New Hampshire state budget (2012-2013)

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See also: Archived New Hampshire state budgets

New Hampshire began its biennial budget cycle on July 1, 2011, encompassing FY 2012 and FY 2013. House Bill 1 and House Bill 2 constituted the budget. Gov. John Lynch signed the $224 million budget, including an $88 million public works budget, into law on July 13, 2011.[1]

Higher Education

Lawmakers cut $50 million from the university system in FY 2012, which reduced by half the amount of state funding for the university system. State funding accounted for seven percent of the University of New Hampshire's overall budget, which was the lowest rate in the country.[2]


In the FY 2012 state budget, the state taxed hospitals 5.5 percent on net patient revenues. The state also lowered payments for caring for the poor by $115 million. For many years, the state taxed hospitals to gain matching federal Medicaid funds, then returned the amount of the tax to the hospitals, so they effectively lost no money. From 1991 through 2009, the lawsuit estimated the state acquired $1.8 billion in matching federal money this way. Hospitals anticipated paying $250 million under the new tax over the two-year budget.[3]

Ten hospitals sued New Hampshire in federal court claiming that the state violated the federal Medicaid Act by making deep cuts to their reimbursement for budgetary reasons, not out of consideration of what amount was needed to adequately cover the costs of treating Medicaid patients.[3]

The state also faced the possibility of having to repay $35 million in Medicaid funds that the federal government determined were improperly used by the state. The state challenged the decision but did develope a contingency plan to make $35 million in cuts to the state budget to free up the money to repay the federal government.[4]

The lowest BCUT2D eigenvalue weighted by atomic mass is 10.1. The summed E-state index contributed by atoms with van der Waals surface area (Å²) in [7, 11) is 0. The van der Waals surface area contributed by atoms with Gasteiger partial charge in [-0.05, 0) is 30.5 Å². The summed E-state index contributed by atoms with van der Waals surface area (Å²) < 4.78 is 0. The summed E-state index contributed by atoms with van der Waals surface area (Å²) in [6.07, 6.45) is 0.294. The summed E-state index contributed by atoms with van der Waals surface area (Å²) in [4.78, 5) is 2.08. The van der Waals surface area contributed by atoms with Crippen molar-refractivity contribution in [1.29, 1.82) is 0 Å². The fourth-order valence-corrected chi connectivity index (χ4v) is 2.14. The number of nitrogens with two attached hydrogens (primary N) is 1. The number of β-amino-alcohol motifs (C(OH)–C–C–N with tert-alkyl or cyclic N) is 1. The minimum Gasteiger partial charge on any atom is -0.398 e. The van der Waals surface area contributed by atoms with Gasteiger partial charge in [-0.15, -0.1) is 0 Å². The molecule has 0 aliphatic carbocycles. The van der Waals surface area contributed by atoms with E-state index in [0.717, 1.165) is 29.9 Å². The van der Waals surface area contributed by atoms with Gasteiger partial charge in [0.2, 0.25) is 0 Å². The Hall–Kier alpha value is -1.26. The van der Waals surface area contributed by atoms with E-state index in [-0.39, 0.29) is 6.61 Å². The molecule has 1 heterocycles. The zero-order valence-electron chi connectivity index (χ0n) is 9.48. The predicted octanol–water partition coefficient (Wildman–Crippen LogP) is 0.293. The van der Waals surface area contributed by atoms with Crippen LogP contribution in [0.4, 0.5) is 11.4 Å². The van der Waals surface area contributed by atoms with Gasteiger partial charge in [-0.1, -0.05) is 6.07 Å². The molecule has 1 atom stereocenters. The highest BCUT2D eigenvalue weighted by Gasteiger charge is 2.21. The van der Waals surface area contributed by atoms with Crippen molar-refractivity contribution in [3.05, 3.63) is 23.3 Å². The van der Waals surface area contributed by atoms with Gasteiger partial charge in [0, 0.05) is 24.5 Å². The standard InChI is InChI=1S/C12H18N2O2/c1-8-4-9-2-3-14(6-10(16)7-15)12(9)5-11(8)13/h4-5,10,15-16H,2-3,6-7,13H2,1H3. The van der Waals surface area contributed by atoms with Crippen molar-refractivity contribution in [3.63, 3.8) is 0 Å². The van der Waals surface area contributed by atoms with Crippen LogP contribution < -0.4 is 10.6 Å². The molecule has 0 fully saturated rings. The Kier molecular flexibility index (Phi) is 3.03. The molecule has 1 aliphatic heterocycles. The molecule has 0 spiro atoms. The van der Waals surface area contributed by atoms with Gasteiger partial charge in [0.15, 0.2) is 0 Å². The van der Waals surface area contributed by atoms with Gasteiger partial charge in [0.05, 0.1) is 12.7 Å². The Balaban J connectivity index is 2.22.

Budget Fix

On September 7, 2011, the New Hampshire State Senate passed a budget fix to help with the repayment of the Medicaid funds by saving the state $8 million a year with cuts to welfare benefits for recipients who also received federal Supplemental Security Income Program checks. The New Hampshire House of Representatives passed the bill on October 12, 2011, by a vote of 237-126, but Speaker William O'Brien insisted on an amendment dealing with marital masters, who presided over family law and divorce cases, which sent the bill back to the Senate instead of to Gov. Lynch for his signature.[5] Senate President Peter Bragdon, however, said he had no intention of reconvening the Senate to act on any additional budget cuts before the new session began in January 2012.[5][6] As of Octpber 12, 2011, the delay had cost the state $2 million and waiting until January for the Senate to act would have cost another $2 million.[7]

Union issues

The State House of Representatives approved House Bill 2, a key piece of its $10.2 billion budget package that made deep cuts to social and health programs and limited collective bargaining rights, on March 30, 2011.[8] House Bill 2 limited ability of labor unions representing state workers to collectively bargain on issues like wages, hours, working conditions and benefits. Labor union members rallied at the capitol the day after the bill was passed. It also made public workers at-will employees if their contracts ended before a new contract was in place.[8] The measure, however, had little backing in the Senate and was opposed by Gov. Lynch.[9] Lynch vetoed legislation that would make New Hampshire a right to work state, meaning it would have barred unions from collecting a share of bargaining and administrative costs from nonmembers.[10]

Gov. Lynch announced on July 29, 2011, that the state had reached tentative agreements with negotiators for three labor unions on contracts that would save the state nearly $50 million and avert the need to lay off potentially 500 workers in September.[11] The contract contained roughly $40 million in savings, which came primarily from changes to the health insurance plan, as well as a freeze on pay hikes and regular step increases.[12] The state continued to bargain with several other unions, such as those that represent state troopers, Fish and Game officers, corrections workers and liquor enforcement officers.[12]

Gov. Lynch issued an executive order freezing the salary of executive branch employees not covered by a union agreement. The executive order was effective through August 30, 2012.[12]

Legislative Proposed Budget

The New Hampshire State Legislature passed House Bill 1, the two-year $10.3 billion state budget, as well as House Bill 2, its massive trailer bill, on June 22, 2011. The closest vote was on House Bill 2, which passed by a vote of 259-119, eight votes more than needed to override a veto. The budget cut state aid to higher education 45 percent, the largest cut by any state that year, and made New Hampshire the first state in 50 years to reduce the cigarette tax. The budget also ended a 20-year practice of repaying hospitals all that they pay the state in a legal bed tax used to generate bonus, federal Medicaid money for New Hampshire’s government.[13]